Many – myself included – have assumed Donald Trump doesn't really want to be president. It's far better pretending to run for president and exploiting the political celebrity afterwards. The job itself is difficult, thankless, and impossibly stressful. For a TV huckster like Trump, it makes more sense to appear serious about the presidency without actually taking on the responsibility. He could, at the very least, use the newfound dignity to help launch another season of “Celebrity Apprentice.”
But as we approach the home stretch of this campaign, it appears that Trump may actually want the job, even though he's comically unprepared for it. Perhaps it was a mistake to underestimate the link between self-delusion and megalomania: Trump might have convinced himself that political knowledge and a general understanding of how the world works isn't required to be president, not if you're a blessed flipper of beautiful buildings.
In any case, there are a growing number of signs that Trump is all-too-serious about finishing this race on top. First, there was his fuming Wall Street Journal op-ed in which he railed against a “rigged” nomination process. The piece was stuffed with shifty populist appeals, but it's also the kind of thing that raises his profile and complicates the RNC's anyone-but-Trump convention strategy. Then there were reports that Trump decided to reshuffle his campaign, hiring experienced Republican operatives like Paul Manafort and Rick Wiley to help “professionalize” his operation.
These are not the moves of someone pretending to run for president.
Now Politico is reporting that the internal shake-up at Trump's campaign headquarters has intensified. At a meeting over the weekend, Trump told staffers that he's reorganizing the campaign entirely, demoting his longtime manager Corey Lewandowski and handing over the reins to Manafort and Wikely, who will lead the campaign in upcoming primaries. Importantly, Trump is giving his new handlers a $20 million budget for the May and June contests, which far exceeds anything Trump has spent in previous months.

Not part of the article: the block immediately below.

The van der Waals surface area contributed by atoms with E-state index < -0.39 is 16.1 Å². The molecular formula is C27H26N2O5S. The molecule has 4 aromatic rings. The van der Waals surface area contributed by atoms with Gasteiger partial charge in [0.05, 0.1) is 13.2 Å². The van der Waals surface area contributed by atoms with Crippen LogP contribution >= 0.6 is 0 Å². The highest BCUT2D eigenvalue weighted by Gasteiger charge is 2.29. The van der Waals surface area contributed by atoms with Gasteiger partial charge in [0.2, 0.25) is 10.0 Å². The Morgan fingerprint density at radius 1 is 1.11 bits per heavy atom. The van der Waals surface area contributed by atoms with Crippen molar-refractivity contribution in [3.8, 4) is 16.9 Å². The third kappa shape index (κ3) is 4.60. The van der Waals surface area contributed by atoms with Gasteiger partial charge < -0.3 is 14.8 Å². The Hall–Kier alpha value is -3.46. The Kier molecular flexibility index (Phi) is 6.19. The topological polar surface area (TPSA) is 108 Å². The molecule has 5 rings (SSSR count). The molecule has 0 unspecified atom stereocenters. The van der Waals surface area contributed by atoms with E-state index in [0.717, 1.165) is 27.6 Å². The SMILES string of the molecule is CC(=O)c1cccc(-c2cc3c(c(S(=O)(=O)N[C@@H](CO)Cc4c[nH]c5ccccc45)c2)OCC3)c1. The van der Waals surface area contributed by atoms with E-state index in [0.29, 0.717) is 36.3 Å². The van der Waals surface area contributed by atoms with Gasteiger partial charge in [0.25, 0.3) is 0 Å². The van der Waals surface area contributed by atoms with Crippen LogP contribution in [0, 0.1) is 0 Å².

“The cash infusion – which the sources said is intended to fund an aggressive advertising push, as well as more staff at Trump's New York headquarters and in upcoming states – is part of an effort by the billionaire to expand and professionalize a shoestring operation that had mostly gotten by on the strength of free media exposure and a small core team.”
The decision to change the campaign hierarchy reflects a renewed urgency. Trump will likely dominate the New York primary tonight, but after that hugely consequential states like California and Pennsylvania await. It's increasingly clear that Trump needs to secure the magic 1,237 delegates required to clinch the nomination before the convention – otherwise he risks a wide open multi-ballot nomination battle, which heavily favors Ted Cruz.
That Trump is willing to upend his campaign and dump this kind of money into the last critical primaries suggests he doesn't want to leave the race in the hands of unelected delegates at the convention. He's been content thus far to shun retail politics and rely solely on “the power of the mass audience,” as he put it. But he may have reached the limits of that kind of campaign.
No one knows Trump's intentions at this point – perhaps not even Trump himself. It's possible that this began as an experiment in modern marketing but morphed into something else along the way, something bizarre but deadly serious. What's obvious now is that Trump, for whatever reason, is desperate to win.